Recent Posts

How Ancient Wisdom Can Help Us Deal With Haters

Like most everyone, I once waged a battle against a force as relentless, punishing and timeless as waves crashing on the beach: kids being dicks to each other.

Here’s a quick recap of my life up until age 16, with a focus on what would become the major annoyance of my youth: my high voice making me feel inadequate on the basketball court. 

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The Pros and Cons of Exercising in Public

I haven’t spent much time working out in gyms these past 6 years. This is probably because, in my brain, gym time = a large human telling me I’m a piece of shit unless I exceed my one rep max on the bench press like, right this fucking second.

One particularly bad lifting memory comes from my junior year of college. I was supposed to be doing some pull-ups with a weight vest on. Instead, I was staring into the distance. Someone from the baseball team snapped me out of it by asking if I was okay.

Instead of saying “yep!” like I normally would, I talked about a holocaust survivor I had just read about.

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Getting Over the Stigma of Making “Rash” Decisions

Back in June of 2015, I thought that I was going to be in Los Angeles for the rest of my life. My goal was to be a TV writer. Where else would I go? Why would I leave?

Within a month, I had answered those questions. I would go to Wisconsin, and I would leave because my priorities changed. I was fully committed to living simply, tending my future homestead and eating delicious cheese. There, in the spacious, affordable Midwest, I would stake my claim.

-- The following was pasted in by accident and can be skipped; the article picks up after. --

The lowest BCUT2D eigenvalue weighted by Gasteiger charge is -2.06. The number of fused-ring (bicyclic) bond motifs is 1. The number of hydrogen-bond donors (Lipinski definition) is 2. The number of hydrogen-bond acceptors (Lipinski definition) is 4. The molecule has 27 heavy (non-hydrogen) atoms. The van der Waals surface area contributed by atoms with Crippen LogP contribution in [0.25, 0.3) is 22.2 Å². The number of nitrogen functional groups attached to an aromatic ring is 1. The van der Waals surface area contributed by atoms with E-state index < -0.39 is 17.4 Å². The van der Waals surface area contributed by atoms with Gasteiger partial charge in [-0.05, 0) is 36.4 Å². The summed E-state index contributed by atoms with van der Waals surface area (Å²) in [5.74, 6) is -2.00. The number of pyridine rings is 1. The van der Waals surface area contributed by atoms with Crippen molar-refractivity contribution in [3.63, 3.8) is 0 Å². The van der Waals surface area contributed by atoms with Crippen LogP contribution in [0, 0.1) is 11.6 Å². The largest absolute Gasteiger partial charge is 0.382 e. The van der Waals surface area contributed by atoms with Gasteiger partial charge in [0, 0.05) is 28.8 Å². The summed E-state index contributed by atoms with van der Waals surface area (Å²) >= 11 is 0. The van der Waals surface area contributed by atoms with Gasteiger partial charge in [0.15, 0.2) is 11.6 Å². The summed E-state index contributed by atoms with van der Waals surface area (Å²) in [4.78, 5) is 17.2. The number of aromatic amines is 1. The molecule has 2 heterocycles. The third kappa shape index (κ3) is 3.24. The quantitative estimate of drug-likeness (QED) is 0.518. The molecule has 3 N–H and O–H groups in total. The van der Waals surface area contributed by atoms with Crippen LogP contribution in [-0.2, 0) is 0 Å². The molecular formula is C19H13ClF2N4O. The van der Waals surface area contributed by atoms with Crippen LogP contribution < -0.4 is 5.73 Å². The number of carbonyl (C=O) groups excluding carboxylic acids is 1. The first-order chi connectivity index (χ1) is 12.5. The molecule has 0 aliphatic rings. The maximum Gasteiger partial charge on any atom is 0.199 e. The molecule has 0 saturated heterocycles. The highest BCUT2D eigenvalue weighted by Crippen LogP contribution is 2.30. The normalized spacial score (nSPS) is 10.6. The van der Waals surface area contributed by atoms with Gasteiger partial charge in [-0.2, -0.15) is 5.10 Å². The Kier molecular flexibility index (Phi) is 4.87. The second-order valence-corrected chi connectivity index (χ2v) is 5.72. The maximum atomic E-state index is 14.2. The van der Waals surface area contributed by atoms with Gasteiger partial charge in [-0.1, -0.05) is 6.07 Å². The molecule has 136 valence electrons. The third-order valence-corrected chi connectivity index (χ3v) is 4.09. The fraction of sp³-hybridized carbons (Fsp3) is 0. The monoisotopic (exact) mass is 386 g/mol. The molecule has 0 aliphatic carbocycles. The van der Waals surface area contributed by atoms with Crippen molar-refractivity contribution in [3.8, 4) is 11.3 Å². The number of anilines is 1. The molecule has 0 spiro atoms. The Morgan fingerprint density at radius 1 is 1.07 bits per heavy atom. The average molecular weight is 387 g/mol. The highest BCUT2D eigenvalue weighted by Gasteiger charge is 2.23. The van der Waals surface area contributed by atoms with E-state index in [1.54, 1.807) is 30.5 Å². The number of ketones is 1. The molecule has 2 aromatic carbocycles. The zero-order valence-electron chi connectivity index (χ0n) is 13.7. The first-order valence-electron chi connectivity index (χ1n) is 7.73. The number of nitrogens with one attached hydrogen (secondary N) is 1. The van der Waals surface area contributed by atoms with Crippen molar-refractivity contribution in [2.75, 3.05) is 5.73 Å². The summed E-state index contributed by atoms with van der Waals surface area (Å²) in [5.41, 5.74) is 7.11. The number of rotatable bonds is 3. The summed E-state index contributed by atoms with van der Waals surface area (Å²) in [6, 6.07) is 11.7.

Not quite. After 6 months in the Badger State, my bags were packed and I was off to NYC. By this point, I was no longer sure where I would spend the rest of my life, but I figured I’d be there for at least a year. Two months later, I was on a flight to San Francisco to make my new home in the Bay Area.

A week after that, I had left SF and was traveling the streets of Sri Lanka, determined to make it as an amateur snake charmer. That’s not true, but there are people in my life who wouldn’t have been surprised.

I’ve been reflecting on what I’ve learned amidst all this moving. I thought I would jot down some thoughts.

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Book Reviews, Harvard Weightlifting Madness, Hollywood Sadness

Books I’ve Been Reading

The Electric Kool Aid Acid Test, by Tom Wolfe

This is a classic for anyone who truly wants to understand the origins of the psychedelic movement in the 1960’s. If you’ve ever done a psychedelic and been overly worried about set and setting (quiet room, trip guide, etc.) then this could be a good book to check out. To the originators of the whole movement, set and setting was far less important than partying as hard as possible at all times. The core group out of northern California was tripping 24/7 and tooling around the country in a tricked out party bus. It’s a great read. Ken Kesey is like Keith Richards, Rob Gronkowski and Jesus all wrapped into one.

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Don’t Be the Benchwarmer Everyone Hates

During the second half of my second year in Israel, I was relegated to the bench. I wasn’t a sixth man. I was the last man. Well, maybe I was just above the 17-year-old who was in the army and was only there half the time. But I certainly wasn’t playing.

I’d never been a bench warmer. While it was miserable at the time, I learned a lot. Like how sometimes you just have to deal with an “unfair” situation. You have no right to become an obnoxious, negative, sarcastic practical joker just because you think you’ve been slighted. That’s a good way to make a lot of enemies.

Here are a few other things you never want to do as a bench warmer:

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